UVB lighting is essential to produce vitamin D3 and reduce the risk of metabolic bone disease.

In addition to this, you want to provide a bright enclosure during the day, creating a 12 day and night cycle, so your reptile knows when it’s time to sleep.

Panther Chameleon

Panther chameleons love to bask in the sun. In captivity, you need to provide your panther chameleon with the optimum temperatures.

They enjoy an ambient temperature of 75ºF to 78ºF (24-26ºC). Their basking area should be more than thirty degrees Celsius (86ºF). Place your basking brand approximately twelve inches below the basking lamp.

Nighttime temperatures should be around 68ºF to 71ºF (20-22ºC).

These chameleons also require you to set up a 12 day and night cycle.

You can use a timer switch to ensure that the lights go on and off at the correct times, even when you are not at home or away for the weekend.


Both of these popular chameleons require lighting, heating, and UVB lighting. You want to ensure that you keep the temperatures at optimum to ensure the best health for your reptile pet. Using a digital thermometer can make it easy to monitor temperatures at a glance.

Related – Night light for chameleons


Veiled Chameleon

Veiled chameleons are relatively hardy reptiles, though they are prone to respiratory and stress-related illnesses.

They are also at a high risk of calcium and Vitamin A deficiencies when they don’t receive a well-balanced and high-quality diet.

They are also at a high risk of metabolic bone disease when they don’t receive sufficient UVB, which they would normally get from the sun in the wild.

Panther Chameleon

Panther chameleons are hardy animals, but they do experience some health issues now and then.

The most common is liver problems and metabolic bone disease. Both can be prevented with the right care.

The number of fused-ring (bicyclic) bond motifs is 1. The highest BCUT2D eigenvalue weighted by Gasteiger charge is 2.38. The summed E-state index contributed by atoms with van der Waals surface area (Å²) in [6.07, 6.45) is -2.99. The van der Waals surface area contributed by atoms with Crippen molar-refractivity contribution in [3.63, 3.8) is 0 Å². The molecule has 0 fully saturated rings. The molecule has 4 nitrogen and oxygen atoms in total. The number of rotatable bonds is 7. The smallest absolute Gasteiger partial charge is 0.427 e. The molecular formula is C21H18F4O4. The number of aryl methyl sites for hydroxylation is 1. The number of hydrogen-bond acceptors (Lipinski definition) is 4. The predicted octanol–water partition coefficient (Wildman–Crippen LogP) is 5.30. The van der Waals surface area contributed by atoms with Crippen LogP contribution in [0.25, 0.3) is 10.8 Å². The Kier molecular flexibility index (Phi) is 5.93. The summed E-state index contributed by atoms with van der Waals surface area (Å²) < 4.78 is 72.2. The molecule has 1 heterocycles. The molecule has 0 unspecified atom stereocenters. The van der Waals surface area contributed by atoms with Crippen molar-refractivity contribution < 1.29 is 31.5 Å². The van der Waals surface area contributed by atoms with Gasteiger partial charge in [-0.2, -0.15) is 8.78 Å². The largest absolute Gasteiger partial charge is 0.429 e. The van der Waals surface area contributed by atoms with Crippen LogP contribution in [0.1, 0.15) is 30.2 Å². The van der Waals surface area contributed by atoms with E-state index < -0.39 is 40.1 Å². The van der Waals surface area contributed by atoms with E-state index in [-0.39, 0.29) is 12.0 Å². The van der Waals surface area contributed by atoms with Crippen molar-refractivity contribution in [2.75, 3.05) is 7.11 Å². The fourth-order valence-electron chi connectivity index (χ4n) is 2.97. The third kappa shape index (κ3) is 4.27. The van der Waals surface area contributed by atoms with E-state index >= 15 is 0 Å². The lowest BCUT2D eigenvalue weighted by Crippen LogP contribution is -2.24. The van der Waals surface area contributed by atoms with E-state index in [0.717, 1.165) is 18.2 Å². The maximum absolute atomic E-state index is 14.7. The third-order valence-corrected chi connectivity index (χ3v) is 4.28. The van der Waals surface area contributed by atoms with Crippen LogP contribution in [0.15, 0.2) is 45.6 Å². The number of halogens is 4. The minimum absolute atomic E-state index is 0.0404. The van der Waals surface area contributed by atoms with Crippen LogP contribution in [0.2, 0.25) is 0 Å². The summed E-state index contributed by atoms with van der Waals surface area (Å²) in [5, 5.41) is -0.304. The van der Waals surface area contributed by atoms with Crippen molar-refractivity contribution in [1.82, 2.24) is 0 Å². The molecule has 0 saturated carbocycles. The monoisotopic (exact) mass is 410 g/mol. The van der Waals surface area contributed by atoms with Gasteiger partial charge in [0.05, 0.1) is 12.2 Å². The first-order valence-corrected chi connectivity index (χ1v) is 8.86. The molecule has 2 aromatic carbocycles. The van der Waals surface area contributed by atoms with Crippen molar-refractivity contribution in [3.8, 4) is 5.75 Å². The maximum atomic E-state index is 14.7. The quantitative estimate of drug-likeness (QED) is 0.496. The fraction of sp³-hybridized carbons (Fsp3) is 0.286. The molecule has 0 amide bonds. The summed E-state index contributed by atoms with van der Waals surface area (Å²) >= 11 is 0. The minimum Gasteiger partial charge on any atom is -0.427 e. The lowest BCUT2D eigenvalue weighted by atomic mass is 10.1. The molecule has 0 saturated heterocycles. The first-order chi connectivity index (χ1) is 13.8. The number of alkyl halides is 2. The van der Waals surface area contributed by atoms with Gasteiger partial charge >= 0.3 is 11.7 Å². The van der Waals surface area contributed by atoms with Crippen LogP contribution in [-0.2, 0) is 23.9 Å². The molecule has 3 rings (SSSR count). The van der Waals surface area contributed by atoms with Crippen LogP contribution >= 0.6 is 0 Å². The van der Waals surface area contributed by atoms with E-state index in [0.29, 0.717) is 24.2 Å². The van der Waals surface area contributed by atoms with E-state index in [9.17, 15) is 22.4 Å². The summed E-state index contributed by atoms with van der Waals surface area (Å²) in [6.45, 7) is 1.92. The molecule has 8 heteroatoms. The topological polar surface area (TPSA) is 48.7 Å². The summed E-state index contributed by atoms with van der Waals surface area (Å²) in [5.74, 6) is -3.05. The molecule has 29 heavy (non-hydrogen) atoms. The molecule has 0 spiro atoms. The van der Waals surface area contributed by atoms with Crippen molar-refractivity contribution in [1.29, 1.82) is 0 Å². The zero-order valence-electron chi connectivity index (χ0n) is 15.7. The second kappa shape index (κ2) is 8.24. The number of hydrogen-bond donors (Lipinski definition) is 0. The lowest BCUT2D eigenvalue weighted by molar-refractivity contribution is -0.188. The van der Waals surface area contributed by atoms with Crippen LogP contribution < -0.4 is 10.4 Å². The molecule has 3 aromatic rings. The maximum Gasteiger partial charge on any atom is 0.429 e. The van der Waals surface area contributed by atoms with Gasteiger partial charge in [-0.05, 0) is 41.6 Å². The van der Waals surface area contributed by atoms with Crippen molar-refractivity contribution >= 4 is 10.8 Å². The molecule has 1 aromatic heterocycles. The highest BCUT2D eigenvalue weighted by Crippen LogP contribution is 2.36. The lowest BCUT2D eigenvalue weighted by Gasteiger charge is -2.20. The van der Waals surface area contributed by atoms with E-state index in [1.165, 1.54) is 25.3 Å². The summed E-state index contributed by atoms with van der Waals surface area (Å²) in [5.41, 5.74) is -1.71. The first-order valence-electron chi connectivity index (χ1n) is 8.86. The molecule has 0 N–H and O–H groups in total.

A lack of UVB can result in metabolic bone disease, as your chameleon is lacking the necessary calcium for development.

Liver disease is diet related. Ensure they have a high-quality diet with fatty snacks kept to a minimum. They must be supplied with plenty of hydration.


As with any reptiles, the panther and veiled chameleons are prone to illnesses, which can be prevented by keeping their enclosure at optimum, providing a clean enclosure and a healthy high-quality diet.

Suitable for Beginners

Veiled Chameleon

Veiled chameleons are one of the most popular chameleons to keep as a pet and are ideal for beginner enthusiasts. They are hardy and can handle some minor mistakes, often made by new reptile owners.

Panther Chameleon

Panther chameleons are also a very popular choice for first-time chameleon owners. They are easy to look after, hearty eaters, and hardy. Their needs can be met with ease by purchasing equipment online or in most pet stores.


The veiled chameleon and panther chameleon are both ideally suited for beginner chameleon owners. Being hardy they can deal with some mistakes along the way as the new owner learns how to care for their new pet with confidence.


Veiled Chameleon

Until recently it wasn’t easy to find a captive bred veiled chameleon, but due to their popularity, they are readily available, and being captive bred they are more adapted to humans.

Panther Chameleon

These chameleons can be found at reputable breeders and local reptile pet shops, shows, and on the internet. They are readily available and not difficult to find.


Both of these chameleons can be found with ease just about anywhere in the world as pets. Panther chameleons are a bit more expensive than veiled chameleons.

Veiled Chameleon Vs Panther Chameleon In Summary

Overall, there isn’t much difference between these two chameleons except that the panther chameleon has proven to be brighter in color from a younger age than the veiled chameleon.

If you want a chameleon that will be bright from when you first bring it home, then the panther is for you.

In addition to this, the panther chameleon tends to be slightly friendlier than the veiled chameleon. Though both can get used to human handling with patience and consistence.

The panther can be slightly easier to care for with a diet of insects only, where if you choose veiled, you will need to provide a balanced diet of insects and greens.

Further, the setup costs are exactly the same, they both require the same size enclosure and they both require heating, lighting, and UV lighting.

They are both recommended as beginner pets for the chameleon enthusiast.

Leave a Comment

Your email address will not be published. Required fields are marked *